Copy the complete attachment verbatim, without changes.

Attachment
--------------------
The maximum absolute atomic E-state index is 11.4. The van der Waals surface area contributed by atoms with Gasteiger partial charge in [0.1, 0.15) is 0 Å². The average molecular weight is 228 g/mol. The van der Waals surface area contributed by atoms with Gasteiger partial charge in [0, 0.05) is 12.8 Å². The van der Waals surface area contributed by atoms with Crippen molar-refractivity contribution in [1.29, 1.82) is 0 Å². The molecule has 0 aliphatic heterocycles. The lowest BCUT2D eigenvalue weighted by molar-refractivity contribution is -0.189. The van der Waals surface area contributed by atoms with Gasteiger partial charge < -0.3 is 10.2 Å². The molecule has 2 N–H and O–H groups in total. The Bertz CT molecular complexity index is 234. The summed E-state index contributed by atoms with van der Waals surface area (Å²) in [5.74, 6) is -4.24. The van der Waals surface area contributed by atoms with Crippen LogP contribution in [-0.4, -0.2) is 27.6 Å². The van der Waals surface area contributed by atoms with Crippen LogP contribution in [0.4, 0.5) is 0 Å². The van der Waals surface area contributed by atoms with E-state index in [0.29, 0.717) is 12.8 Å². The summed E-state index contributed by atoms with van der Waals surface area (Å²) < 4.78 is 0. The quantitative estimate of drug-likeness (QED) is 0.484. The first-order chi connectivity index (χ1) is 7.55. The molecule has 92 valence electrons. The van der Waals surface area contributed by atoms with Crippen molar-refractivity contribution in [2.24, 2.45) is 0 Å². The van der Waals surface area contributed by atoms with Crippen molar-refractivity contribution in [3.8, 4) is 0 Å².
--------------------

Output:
The maximum absolute atomic E-state index is 11.4. The van der Waals surface area contributed by atoms with Gasteiger partial charge in [0.1, 0.15) is 0 Å². The average molecular weight is 228 g/mol. The van der Waals surface area contributed by atoms with Gasteiger partial charge in [0, 0.05) is 12.8 Å². The van der Waals surface area contributed by atoms with Crippen molar-refractivity contribution in [1.29, 1.82) is 0 Å². The molecule has 0 aliphatic heterocycles. The lowest BCUT2D eigenvalue weighted by molar-refractivity contribution is -0.189. The van der Waals surface area contributed by atoms with Gasteiger partial charge < -0.3 is 10.2 Å². The molecule has 2 N–H and O–H groups in total. The Bertz CT molecular complexity index is 234. The summed E-state index contributed by atoms with van der Waals surface area (Å²) in [5.74, 6) is -4.24. The van der Waals surface area contributed by atoms with Crippen LogP contribution in [-0.4, -0.2) is 27.6 Å². The van der Waals surface area contributed by atoms with Crippen LogP contribution in [0.4, 0.5) is 0 Å². The van der Waals surface area contributed by atoms with E-state index in [0.29, 0.717) is 12.8 Å². The summed E-state index contributed by atoms with van der Waals surface area (Å²) < 4.78 is 0. The quantitative estimate of drug-likeness (QED) is 0.484. The first-order chi connectivity index (χ1) is 7.55. The molecule has 92 valence electrons. The van der Waals surface area contributed by atoms with Crippen molar-refractivity contribution in [2.24, 2.45) is 0 Å². The van der Waals surface area contributed by atoms with Crippen molar-refractivity contribution in [3.8, 4) is 0 Å².